Nuclear Strategy and Diplomacy - Conclusion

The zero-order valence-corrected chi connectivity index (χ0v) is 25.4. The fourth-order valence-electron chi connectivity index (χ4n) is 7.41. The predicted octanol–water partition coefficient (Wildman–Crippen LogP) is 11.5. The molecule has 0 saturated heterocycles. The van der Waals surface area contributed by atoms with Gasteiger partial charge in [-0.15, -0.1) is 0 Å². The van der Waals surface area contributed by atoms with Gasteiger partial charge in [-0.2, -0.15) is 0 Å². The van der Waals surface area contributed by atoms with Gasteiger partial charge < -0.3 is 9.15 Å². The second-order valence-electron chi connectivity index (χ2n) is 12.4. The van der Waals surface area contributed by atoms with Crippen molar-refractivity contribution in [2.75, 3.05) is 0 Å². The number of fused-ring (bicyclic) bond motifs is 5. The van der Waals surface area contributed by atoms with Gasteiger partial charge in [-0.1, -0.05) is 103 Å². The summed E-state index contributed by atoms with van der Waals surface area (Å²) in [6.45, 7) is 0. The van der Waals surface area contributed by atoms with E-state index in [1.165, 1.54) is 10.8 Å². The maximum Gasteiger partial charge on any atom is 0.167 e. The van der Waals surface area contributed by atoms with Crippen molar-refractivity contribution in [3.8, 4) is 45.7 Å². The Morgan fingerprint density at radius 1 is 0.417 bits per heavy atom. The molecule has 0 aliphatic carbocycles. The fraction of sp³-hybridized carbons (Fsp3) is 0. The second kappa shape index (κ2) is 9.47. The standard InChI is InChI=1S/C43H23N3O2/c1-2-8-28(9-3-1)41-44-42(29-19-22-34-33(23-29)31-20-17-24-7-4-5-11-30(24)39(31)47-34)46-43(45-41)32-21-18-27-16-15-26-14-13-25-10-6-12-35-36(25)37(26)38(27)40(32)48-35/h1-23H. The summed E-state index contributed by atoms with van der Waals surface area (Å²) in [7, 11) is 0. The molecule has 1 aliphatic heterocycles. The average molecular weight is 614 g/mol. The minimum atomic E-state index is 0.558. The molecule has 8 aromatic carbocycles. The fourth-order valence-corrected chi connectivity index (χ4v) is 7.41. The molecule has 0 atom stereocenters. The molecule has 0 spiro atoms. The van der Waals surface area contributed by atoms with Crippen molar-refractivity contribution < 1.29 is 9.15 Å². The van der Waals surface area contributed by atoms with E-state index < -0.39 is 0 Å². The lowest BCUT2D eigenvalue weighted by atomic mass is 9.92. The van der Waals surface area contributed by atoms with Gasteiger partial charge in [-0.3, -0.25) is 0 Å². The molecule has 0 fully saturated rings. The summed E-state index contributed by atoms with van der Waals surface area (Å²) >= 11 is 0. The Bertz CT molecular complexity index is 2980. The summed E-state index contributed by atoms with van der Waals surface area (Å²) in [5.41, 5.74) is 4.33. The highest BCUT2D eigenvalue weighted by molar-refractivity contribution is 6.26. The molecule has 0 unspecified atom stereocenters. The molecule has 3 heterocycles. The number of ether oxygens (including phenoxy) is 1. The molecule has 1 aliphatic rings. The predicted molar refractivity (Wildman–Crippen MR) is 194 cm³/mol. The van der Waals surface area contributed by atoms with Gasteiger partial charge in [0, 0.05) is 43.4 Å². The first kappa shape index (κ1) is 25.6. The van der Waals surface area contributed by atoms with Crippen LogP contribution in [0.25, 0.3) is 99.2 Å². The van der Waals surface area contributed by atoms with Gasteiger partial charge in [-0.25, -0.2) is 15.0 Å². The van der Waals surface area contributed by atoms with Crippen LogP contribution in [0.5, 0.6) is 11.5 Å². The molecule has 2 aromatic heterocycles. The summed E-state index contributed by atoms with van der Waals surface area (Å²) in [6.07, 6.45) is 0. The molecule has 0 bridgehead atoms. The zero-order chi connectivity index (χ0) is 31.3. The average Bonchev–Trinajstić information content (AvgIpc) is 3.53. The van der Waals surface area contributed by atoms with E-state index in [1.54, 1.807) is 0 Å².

The world has turned round many times since Harry S. Truman permitted the U.S. Army Air Forces to drop atomic bombs on Japan. Having borne the full moral responsibility for opening the age of nuclear warfare, he courageously repudiated advisers who would have him repeat the macabre performance in Korea or China. His five-star successor, Dwight D. Eisenhower, constructed a magnificent nuclear armory and resolutely refused to use a single weapon in the inventory, despite the proclivity of his secretary of state for saber-rattling warnings of imminent Armageddon. After the bone-chilling scare of John F. Kennedy's Cuban missile crisis, a long period of mature Soviet-American nuclear diplomacy and restraint settled over Washington and Moscow. The well-understood rules of the nuclear-diplomatic road did not become obsolescent until the dissolution of the Soviet Union in 1991. Thereafter, the restless new nuclear powers and a freshly assertive China cast the most ominous shadows over the future. It would take extraordinary American statesmanship to steer a safe course through a world of revanchist states armed with weapons of mass destruction. George H. W. Bush, William Jefferson Clinton, and George W. Bush were only the first of a long line of American presidents who would face a challenge for which the Cold War's nuclear policy offered precious little direct guidance.



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